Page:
Pros: GPS; runs Android apps; Battery life; fast; infinitely expandable
Cons: Pre-production, so there are still software issues; not for the technical newbies
The Omate TrueSmart was the KickStarter smartwatch darling of 2013, raising over one million dollars, or ten times its funding goal. After multi-month delays due to production issues, I've finally gotten my unit! It's essentially a smartphone scaled down to watch size. Here's how it stands up:
The TrueSmart boasts a functional design that's great for outdoors situations. This watch will not win any beauty contests. However, it's water resistant, tested to withstand 30 minutes at 1M underwater. It also works in cold. So folks who do kayaking, brief dips in the pool, and any winter sports will be well served with this watch.
The TrueSmart runs some hefty hardware for a watch! It has a dual core Coretex-A7 CPU, offers up to 1GB of memory (hint: go for this option; Android is slow on 512MB) and up to 8GB of storage space. These stats are basically what you'd get in a high end phone from a couple of years ago, or a midrange phone even today.
The display is "good enough"; it's low resolution (240x240 pixels), but it's sufficiently clear and it's bright enough for daytime use.
The battery seems to last more than a full day even under moderate to heavy use. (Note that heavy use for a smartwatch is probably different from heavy use on a cell phone or tablet.)
For connectivity, you name it, the watch has it! Bluetooth, GPS, Wifi, even cellular data/voice. While you could use it to make phone calls, browse the web, and play regular Android games, you probably won't want to. Where the phone shines (or rather where it will shine) is in apps built for the smartphone. Ski Tracks for example is a fantastic app that works well on the watch. Endomondo Sports Tracker works well on it too. The TrueSmart will really blossom once developers start to understand how to build apps for its screen.
The TrueSmart can also synchronize with your Google account, so you can get emails, notifications, and anything else that's communicated through Google services. Again, developers will need to exploit these features to unlock the smartwatch's true potential.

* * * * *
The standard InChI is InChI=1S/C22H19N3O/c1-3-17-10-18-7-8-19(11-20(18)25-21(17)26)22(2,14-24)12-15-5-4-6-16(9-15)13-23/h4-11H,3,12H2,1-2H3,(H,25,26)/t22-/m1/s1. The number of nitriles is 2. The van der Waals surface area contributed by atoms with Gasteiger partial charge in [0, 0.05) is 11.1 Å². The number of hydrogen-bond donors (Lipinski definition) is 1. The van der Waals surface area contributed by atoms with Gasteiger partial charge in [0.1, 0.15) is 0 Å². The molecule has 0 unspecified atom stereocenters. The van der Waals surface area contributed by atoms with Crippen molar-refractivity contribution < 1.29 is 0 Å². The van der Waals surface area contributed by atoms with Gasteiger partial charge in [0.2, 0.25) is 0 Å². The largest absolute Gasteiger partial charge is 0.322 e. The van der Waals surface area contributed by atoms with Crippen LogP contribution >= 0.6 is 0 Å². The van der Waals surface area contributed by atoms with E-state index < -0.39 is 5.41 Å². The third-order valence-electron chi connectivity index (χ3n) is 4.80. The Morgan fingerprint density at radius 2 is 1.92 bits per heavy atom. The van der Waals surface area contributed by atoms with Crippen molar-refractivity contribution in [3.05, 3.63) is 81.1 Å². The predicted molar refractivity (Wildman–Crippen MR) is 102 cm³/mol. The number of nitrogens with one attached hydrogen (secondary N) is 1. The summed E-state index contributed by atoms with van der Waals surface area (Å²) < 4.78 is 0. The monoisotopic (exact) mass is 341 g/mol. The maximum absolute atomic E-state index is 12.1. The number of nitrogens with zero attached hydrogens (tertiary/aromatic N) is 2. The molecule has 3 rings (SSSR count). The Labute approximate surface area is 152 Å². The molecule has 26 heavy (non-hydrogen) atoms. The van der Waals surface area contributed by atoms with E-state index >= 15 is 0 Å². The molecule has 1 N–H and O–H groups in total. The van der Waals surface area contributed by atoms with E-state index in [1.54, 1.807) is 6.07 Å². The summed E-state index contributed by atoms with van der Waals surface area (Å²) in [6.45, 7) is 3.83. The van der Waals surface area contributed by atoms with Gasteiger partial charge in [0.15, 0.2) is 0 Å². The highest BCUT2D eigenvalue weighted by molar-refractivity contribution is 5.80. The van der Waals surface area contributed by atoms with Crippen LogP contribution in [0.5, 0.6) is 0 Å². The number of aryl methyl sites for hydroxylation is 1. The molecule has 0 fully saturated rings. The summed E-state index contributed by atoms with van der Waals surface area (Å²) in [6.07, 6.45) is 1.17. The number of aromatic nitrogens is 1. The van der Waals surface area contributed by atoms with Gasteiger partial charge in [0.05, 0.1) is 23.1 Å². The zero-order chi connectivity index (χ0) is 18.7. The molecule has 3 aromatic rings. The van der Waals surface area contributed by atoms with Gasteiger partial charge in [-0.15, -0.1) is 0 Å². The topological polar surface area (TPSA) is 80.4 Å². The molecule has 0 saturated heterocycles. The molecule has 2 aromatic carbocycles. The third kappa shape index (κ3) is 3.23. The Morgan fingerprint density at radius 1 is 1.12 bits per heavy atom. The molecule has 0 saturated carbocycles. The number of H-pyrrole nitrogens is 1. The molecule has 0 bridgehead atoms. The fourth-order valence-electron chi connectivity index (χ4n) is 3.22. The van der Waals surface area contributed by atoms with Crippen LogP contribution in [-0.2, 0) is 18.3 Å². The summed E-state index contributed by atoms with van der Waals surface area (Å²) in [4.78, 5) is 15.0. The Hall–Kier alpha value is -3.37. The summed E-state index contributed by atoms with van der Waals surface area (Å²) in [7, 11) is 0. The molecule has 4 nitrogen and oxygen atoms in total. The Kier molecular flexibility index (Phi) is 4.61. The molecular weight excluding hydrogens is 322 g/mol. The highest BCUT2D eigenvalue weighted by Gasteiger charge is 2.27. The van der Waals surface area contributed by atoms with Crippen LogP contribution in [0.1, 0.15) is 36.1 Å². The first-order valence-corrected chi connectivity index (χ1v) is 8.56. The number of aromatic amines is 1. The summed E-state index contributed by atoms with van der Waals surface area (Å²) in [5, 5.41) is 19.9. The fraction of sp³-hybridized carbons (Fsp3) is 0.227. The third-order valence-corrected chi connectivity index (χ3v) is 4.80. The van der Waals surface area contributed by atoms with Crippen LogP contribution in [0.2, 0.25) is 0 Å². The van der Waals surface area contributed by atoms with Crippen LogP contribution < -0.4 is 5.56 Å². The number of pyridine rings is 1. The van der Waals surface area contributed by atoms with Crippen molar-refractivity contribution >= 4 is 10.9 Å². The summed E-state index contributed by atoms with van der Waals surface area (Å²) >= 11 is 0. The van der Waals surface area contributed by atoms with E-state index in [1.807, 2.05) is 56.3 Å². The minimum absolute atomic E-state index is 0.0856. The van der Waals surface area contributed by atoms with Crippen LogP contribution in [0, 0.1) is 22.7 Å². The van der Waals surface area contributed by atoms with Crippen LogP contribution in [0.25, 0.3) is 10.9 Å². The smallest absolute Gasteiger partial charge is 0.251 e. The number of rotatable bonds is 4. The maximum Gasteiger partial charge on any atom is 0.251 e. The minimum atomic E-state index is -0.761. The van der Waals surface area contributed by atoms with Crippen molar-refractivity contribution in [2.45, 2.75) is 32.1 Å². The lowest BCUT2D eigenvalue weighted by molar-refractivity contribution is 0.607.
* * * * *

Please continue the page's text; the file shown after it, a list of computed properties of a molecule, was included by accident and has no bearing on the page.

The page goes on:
Standard digital watch features work great too, like calendaring, calculator, voice notes, alarm clocks, etc.
Navigating the Device
You primarily navigate the TrueSmart with the touchscreen. In theory, you can flick the watch to see the time, though a bug prevents this feature from working. Fortunately, there is a side button to turn on/off the screen (and show the clock). If you want to do anything more though, you do need to take your glove off to touch the screen. Once you're running the app you want though (in my case, Ski Tracks), you can just let your watch go.
The touch screen uses gesture controls. It can be fussy and sometimes misreports on taps. The keyboard, due to its small size, is maddening. I would never write more than a word or two on it. Use your smartphone for that.
I feel I can't be too harsh on the smartwatch right now; it's a kickstarter, and early backers can't expect a perfect user experience until the device hits production. However, I can't yet recommend the watch for people lacking technical skills; there's no official documentation on even navigating the watch; the device requires patching from moment 1 for security reasons; and you do need to take extra steps just to get the Google Play store on it. There are also some hardware/software bugs that are being worked out; the watch's shake-to-wake function doesn't work, for example. Hopefully the TrueSmart team steps up their game for the full production release.
While the TrueSmart is not currently for the faint of heart, I think it offers a ton of potential. For now I'm giving it a 3/5, but may raise that score as bugs get worked out and more useful software becomes available.